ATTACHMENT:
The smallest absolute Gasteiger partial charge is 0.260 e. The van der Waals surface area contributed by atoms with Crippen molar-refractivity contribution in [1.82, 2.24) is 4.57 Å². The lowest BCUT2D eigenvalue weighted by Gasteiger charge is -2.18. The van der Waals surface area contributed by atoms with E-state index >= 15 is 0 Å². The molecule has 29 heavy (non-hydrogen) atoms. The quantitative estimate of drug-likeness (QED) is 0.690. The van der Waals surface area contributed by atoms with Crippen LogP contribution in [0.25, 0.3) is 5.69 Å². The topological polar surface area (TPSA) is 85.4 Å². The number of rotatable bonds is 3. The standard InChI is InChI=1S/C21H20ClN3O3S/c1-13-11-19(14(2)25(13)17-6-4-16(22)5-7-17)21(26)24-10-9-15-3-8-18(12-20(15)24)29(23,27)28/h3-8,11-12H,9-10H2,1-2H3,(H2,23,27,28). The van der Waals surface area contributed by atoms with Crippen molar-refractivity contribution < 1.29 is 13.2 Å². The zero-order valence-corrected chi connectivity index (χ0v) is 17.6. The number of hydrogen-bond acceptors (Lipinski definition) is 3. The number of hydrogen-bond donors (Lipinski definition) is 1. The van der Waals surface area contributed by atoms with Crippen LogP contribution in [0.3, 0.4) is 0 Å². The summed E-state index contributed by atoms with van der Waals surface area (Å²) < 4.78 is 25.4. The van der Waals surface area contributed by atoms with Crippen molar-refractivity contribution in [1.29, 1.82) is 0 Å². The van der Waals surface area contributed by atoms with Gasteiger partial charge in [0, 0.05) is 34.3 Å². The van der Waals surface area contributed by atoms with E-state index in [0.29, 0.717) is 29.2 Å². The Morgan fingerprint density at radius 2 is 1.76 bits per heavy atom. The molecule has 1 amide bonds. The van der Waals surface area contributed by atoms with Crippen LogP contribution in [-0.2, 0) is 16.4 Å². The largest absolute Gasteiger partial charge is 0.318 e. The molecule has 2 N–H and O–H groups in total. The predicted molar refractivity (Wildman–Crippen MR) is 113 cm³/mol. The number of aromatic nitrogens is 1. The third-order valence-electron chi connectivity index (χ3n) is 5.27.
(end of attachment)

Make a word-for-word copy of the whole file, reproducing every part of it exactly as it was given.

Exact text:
The smallest absolute Gasteiger partial charge is 0.260 e. The van der Waals surface area contributed by atoms with Crippen molar-refractivity contribution in [1.82, 2.24) is 4.57 Å². The lowest BCUT2D eigenvalue weighted by Gasteiger charge is -2.18. The van der Waals surface area contributed by atoms with E-state index >= 15 is 0 Å². The molecule has 29 heavy (non-hydrogen) atoms. The quantitative estimate of drug-likeness (QED) is 0.690. The van der Waals surface area contributed by atoms with Crippen LogP contribution in [0.25, 0.3) is 5.69 Å². The topological polar surface area (TPSA) is 85.4 Å². The number of rotatable bonds is 3. The standard InChI is InChI=1S/C21H20ClN3O3S/c1-13-11-19(14(2)25(13)17-6-4-16(22)5-7-17)21(26)24-10-9-15-3-8-18(12-20(15)24)29(23,27)28/h3-8,11-12H,9-10H2,1-2H3,(H2,23,27,28). The van der Waals surface area contributed by atoms with Crippen molar-refractivity contribution < 1.29 is 13.2 Å². The zero-order valence-corrected chi connectivity index (χ0v) is 17.6. The number of hydrogen-bond acceptors (Lipinski definition) is 3. The number of hydrogen-bond donors (Lipinski definition) is 1. The van der Waals surface area contributed by atoms with Crippen LogP contribution in [0.3, 0.4) is 0 Å². The summed E-state index contributed by atoms with van der Waals surface area (Å²) < 4.78 is 25.4. The van der Waals surface area contributed by atoms with Crippen molar-refractivity contribution in [1.29, 1.82) is 0 Å². The van der Waals surface area contributed by atoms with Gasteiger partial charge in [0, 0.05) is 34.3 Å². The van der Waals surface area contributed by atoms with E-state index in [0.29, 0.717) is 29.2 Å². The Morgan fingerprint density at radius 2 is 1.76 bits per heavy atom. The molecule has 1 amide bonds. The van der Waals surface area contributed by atoms with Crippen LogP contribution in [-0.2, 0) is 16.4 Å². The largest absolute Gasteiger partial charge is 0.318 e. The molecule has 2 N–H and O–H groups in total. The predicted molar refractivity (Wildman–Crippen MR) is 113 cm³/mol. The number of aromatic nitrogens is 1. The third-order valence-electron chi connectivity index (χ3n) is 5.27.